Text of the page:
In the days when an ice cream sundae cost much less, a 10-year-old boy entered a hotel coffee shop and sat at a table. A waitress put a glass of water in front of him. “How much is an ice cream sundae,” he asked. “Fifty cents,” replied the waitress. The little boy pulled his hand out of his pocket and studied the coins in it. “Well, how much is a plain dish of ice cream,” he inquired? By now more people were waiting for a table and the waitress was growing impatient. “Thirty-five cents,” she brusquely replied. The little boy again counted his coins. “I'll have the plain ice cream,” he said. The waitress brought the ice cream, put the bill on the table and walked away. The boy finished the ice cream, paid the cashier and left. When the waitress came back, she began to cry as she wiped down the table. There, placed neatly beside the empty dish, were two nickels and five pennies. You see he couldn't have the sundae because he had to have enough left to leave her a tip.
4. Fourth Important Lesson - The Obstacles In Our Path
In ancient times, a King had a boulder placed on a roadway. Then he hid himself and watched to see if anyone would remove the huge rock. Some of the king's wealthiest merchants and courtiers came by and simply walked around it. Many loudly blamed the King for not keeping the roads clear, but none did anything about getting the stone out of the way. Then a peasant came along carrying a load of vegetables. Upon approaching the boulder, the peasant laid down his burden and tried to move the stone to the side of the road. After much pushing and straining, he finally succeeded. After the peasant picked up his load of vegetables, he noticed a purse lying in the road where the boulder had been. The purse contained many gold coins and a note from the King indicating that the gold was for the person who removed the boulder from the roadway. The peasant learned what many of us never understand! Every obstacle presents an opportunity to improve our condition.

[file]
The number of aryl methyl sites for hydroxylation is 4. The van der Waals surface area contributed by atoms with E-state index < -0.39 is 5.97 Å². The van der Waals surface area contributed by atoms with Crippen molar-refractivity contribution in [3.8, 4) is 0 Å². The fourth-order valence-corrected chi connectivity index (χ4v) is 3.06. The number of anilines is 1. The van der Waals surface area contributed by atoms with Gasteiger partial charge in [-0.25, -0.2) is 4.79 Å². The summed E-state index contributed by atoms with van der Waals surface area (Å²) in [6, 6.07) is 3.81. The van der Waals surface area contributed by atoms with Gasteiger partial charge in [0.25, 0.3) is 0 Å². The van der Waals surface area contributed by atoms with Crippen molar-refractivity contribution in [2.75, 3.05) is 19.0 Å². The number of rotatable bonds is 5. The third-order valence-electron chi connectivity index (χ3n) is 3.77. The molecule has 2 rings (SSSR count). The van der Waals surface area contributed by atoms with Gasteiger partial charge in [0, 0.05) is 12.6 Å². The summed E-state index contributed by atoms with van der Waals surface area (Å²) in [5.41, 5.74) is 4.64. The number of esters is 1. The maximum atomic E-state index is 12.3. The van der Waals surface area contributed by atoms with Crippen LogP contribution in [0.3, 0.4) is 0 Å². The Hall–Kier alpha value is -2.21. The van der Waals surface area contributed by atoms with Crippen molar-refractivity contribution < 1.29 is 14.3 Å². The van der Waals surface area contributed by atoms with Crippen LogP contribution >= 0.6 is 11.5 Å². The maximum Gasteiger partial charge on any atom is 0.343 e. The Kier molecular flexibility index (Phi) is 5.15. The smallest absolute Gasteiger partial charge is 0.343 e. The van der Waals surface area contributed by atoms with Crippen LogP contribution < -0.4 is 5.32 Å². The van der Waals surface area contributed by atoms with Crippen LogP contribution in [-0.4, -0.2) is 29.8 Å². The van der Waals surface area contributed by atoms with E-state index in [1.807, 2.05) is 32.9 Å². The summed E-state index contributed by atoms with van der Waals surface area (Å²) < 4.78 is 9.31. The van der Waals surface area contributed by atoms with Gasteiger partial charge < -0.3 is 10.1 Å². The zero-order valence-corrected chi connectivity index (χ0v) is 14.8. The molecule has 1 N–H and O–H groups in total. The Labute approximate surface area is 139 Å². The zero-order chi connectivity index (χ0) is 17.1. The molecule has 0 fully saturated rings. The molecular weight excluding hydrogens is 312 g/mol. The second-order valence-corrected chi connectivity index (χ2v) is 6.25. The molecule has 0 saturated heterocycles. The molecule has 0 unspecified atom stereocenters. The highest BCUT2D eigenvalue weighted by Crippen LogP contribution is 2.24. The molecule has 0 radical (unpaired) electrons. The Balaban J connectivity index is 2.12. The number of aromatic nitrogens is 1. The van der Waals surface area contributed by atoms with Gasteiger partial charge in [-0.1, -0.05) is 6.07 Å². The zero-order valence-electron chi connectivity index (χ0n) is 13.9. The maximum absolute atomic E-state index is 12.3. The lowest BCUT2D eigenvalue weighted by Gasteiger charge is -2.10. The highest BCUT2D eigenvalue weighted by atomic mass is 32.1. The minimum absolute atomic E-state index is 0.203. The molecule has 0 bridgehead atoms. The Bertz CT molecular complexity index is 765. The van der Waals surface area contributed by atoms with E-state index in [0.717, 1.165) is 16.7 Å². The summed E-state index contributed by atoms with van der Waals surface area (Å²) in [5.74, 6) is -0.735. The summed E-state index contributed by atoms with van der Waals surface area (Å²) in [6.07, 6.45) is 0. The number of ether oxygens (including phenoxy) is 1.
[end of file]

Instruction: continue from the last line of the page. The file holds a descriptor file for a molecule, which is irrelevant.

5. Fifth Important Lesson - Giving When It Counts
Many years ago, when I worked as a volunteer at a hospital, I got to know a little girl named Liz who was suffering from a rare and serious disease. Her only chance of recovery appeared to be a blood transfusion from her 5-year-old brother, who had miraculously survived the same disease and had developed the antibodies needed to combat the illness. The doctor explained the situation to her little brother, and asked the little boy if he would be willing to give his blood to his sister. I saw him hesitate for only a moment before taking a deep breath and saying, “Yes I'll do it if it will save her.” As the transfusion progressed, he lay in bed next to his sister and smiled, as we all did, seeing the color returning to her cheeks. Then his face grew pale and his smile faded. He looked up at the doctor and asked with a trembling voice, “Will I start to die right away?” Being young, the little boy had misunderstood the doctor. He thought he was going to have to give his sister all of his blood in order to save her.
Forwarded email from Richard Brannon - 4/28/04
“Missing the Treasure”
An Associated Press story a few years ago told of a man in Texas who purchased a 1,905-carat sapphire at a gem show for $10.00. How? He bypassed the professional dealers and went to an area where the amateur dealers were displaying their merchandise. He found the stone in a box of rocks priced at $15.00. He realized that the rock was valuable and inquired about it. The dealer cut the price to $10.00! The purchase was made. The sapphire was later appraised at $2.28 million!
The uncut sapphire probably passed through the hands of many people before someone finally recognized its value. Everyone would love to have an opportunity to purchase a sapphire for a fraction of its worth. The problem is that many of us would not recognize it, even if we held it in our hand. Today, many fail to recognize a treasure far more valuable than sapphires. It is well within their grasp (Acts 17:24-28), yet they do not realize its WORTH. That treasure is "eternal life" in an "eternal kingdom" -- the kingdom of heaven!
"The kingdom of heaven is like treasure hidden in a field which a man found and hid; and for joy over it he goes and sells all that he has and buys that field. Again, the kingdom of heaven is like a merchant seeking beautiful pearls, who, when he had found one pearl of great price, went and sold all that he had and bought it" (Matthew 13:44-46).